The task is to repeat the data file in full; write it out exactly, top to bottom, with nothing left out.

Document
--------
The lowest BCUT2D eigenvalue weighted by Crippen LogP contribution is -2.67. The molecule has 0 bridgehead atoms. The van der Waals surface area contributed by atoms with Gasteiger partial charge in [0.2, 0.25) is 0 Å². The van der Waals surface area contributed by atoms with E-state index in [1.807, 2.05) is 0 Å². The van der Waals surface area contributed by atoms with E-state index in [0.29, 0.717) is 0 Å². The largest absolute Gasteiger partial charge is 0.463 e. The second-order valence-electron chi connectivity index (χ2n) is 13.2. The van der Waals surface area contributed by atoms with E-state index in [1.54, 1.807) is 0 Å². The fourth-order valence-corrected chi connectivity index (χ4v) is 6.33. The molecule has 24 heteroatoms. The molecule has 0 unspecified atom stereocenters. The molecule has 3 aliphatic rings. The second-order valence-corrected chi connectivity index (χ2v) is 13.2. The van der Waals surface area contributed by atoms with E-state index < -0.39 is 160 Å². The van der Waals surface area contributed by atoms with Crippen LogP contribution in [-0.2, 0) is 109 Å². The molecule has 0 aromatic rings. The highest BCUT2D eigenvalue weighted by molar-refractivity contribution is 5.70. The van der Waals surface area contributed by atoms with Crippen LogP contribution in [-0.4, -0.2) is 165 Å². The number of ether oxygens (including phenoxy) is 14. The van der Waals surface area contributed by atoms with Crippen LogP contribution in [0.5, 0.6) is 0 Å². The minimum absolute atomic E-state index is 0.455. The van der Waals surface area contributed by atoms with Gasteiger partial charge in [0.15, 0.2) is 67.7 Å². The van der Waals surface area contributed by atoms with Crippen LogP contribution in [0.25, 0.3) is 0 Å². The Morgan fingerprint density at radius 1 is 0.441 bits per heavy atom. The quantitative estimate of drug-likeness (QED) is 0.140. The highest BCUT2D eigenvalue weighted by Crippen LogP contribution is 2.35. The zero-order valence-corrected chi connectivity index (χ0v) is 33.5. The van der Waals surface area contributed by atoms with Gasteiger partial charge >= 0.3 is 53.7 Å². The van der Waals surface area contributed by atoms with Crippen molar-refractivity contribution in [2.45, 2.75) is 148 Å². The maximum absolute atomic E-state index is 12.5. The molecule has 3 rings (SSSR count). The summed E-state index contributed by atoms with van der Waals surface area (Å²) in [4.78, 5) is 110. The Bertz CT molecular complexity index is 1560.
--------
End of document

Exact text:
The lowest BCUT2D eigenvalue weighted by Crippen LogP contribution is -2.67. The molecule has 0 bridgehead atoms. The van der Waals surface area contributed by atoms with Gasteiger partial charge in [0.2, 0.25) is 0 Å². The van der Waals surface area contributed by atoms with E-state index in [1.807, 2.05) is 0 Å². The van der Waals surface area contributed by atoms with E-state index in [0.29, 0.717) is 0 Å². The largest absolute Gasteiger partial charge is 0.463 e. The second-order valence-electron chi connectivity index (χ2n) is 13.2. The van der Waals surface area contributed by atoms with E-state index in [1.54, 1.807) is 0 Å². The fourth-order valence-corrected chi connectivity index (χ4v) is 6.33. The molecule has 24 heteroatoms. The molecule has 0 unspecified atom stereocenters. The molecule has 3 aliphatic rings. The second-order valence-corrected chi connectivity index (χ2v) is 13.2. The van der Waals surface area contributed by atoms with E-state index < -0.39 is 160 Å². The van der Waals surface area contributed by atoms with Crippen LogP contribution in [-0.2, 0) is 109 Å². The molecule has 0 aromatic rings. The highest BCUT2D eigenvalue weighted by molar-refractivity contribution is 5.70. The van der Waals surface area contributed by atoms with Crippen LogP contribution in [-0.4, -0.2) is 165 Å². The number of ether oxygens (including phenoxy) is 14. The van der Waals surface area contributed by atoms with Crippen LogP contribution in [0.5, 0.6) is 0 Å². The minimum absolute atomic E-state index is 0.455. The van der Waals surface area contributed by atoms with Gasteiger partial charge in [0.15, 0.2) is 67.7 Å². The van der Waals surface area contributed by atoms with Crippen LogP contribution in [0.25, 0.3) is 0 Å². The Morgan fingerprint density at radius 1 is 0.441 bits per heavy atom. The quantitative estimate of drug-likeness (QED) is 0.140. The highest BCUT2D eigenvalue weighted by Crippen LogP contribution is 2.35. The zero-order valence-corrected chi connectivity index (χ0v) is 33.5. The van der Waals surface area contributed by atoms with Gasteiger partial charge >= 0.3 is 53.7 Å². The van der Waals surface area contributed by atoms with Crippen molar-refractivity contribution in [2.45, 2.75) is 148 Å². The maximum absolute atomic E-state index is 12.5. The molecule has 3 rings (SSSR count). The summed E-state index contributed by atoms with van der Waals surface area (Å²) in [4.78, 5) is 110. The Bertz CT molecular complexity index is 1560.